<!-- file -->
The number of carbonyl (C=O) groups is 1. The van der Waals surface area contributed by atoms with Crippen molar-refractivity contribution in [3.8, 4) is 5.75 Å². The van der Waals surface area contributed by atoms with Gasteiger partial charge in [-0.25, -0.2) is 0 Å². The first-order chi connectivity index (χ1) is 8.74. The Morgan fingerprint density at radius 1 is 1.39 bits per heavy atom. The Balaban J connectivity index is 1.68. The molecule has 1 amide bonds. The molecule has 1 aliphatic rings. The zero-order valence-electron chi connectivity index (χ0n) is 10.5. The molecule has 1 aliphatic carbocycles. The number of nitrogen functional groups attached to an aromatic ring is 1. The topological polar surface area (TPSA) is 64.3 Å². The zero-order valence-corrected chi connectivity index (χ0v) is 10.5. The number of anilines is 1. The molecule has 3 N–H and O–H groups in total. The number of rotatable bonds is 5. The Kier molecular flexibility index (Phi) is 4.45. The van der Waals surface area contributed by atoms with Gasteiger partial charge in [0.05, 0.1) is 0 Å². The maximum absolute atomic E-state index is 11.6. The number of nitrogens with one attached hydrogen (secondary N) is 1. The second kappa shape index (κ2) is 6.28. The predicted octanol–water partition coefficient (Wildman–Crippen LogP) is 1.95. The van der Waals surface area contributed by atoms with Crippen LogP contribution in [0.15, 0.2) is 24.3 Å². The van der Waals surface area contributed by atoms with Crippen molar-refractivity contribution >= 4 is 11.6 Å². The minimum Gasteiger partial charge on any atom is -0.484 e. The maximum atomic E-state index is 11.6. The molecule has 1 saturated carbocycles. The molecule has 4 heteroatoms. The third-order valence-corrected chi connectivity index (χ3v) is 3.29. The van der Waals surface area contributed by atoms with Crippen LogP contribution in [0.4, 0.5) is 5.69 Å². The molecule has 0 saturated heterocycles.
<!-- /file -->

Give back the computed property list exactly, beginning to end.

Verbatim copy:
The number of carbonyl (C=O) groups is 1. The van der Waals surface area contributed by atoms with Crippen molar-refractivity contribution in [3.8, 4) is 5.75 Å². The van der Waals surface area contributed by atoms with Gasteiger partial charge in [-0.25, -0.2) is 0 Å². The first-order chi connectivity index (χ1) is 8.74. The Morgan fingerprint density at radius 1 is 1.39 bits per heavy atom. The Balaban J connectivity index is 1.68. The molecule has 1 amide bonds. The molecule has 1 aliphatic rings. The zero-order valence-electron chi connectivity index (χ0n) is 10.5. The molecule has 1 aliphatic carbocycles. The number of nitrogen functional groups attached to an aromatic ring is 1. The topological polar surface area (TPSA) is 64.3 Å². The zero-order valence-corrected chi connectivity index (χ0v) is 10.5. The number of anilines is 1. The molecule has 3 N–H and O–H groups in total. The number of rotatable bonds is 5. The Kier molecular flexibility index (Phi) is 4.45. The van der Waals surface area contributed by atoms with Gasteiger partial charge in [0.05, 0.1) is 0 Å². The maximum absolute atomic E-state index is 11.6. The number of nitrogens with one attached hydrogen (secondary N) is 1. The second kappa shape index (κ2) is 6.28. The predicted octanol–water partition coefficient (Wildman–Crippen LogP) is 1.95. The van der Waals surface area contributed by atoms with Crippen LogP contribution in [0.15, 0.2) is 24.3 Å². The van der Waals surface area contributed by atoms with Crippen molar-refractivity contribution >= 4 is 11.6 Å². The minimum Gasteiger partial charge on any atom is -0.484 e. The maximum atomic E-state index is 11.6. The molecule has 1 saturated carbocycles. The molecule has 4 heteroatoms. The third-order valence-corrected chi connectivity index (χ3v) is 3.29. The van der Waals surface area contributed by atoms with Crippen LogP contribution in [0.4, 0.5) is 5.69 Å². The molecule has 0 saturated heterocycles.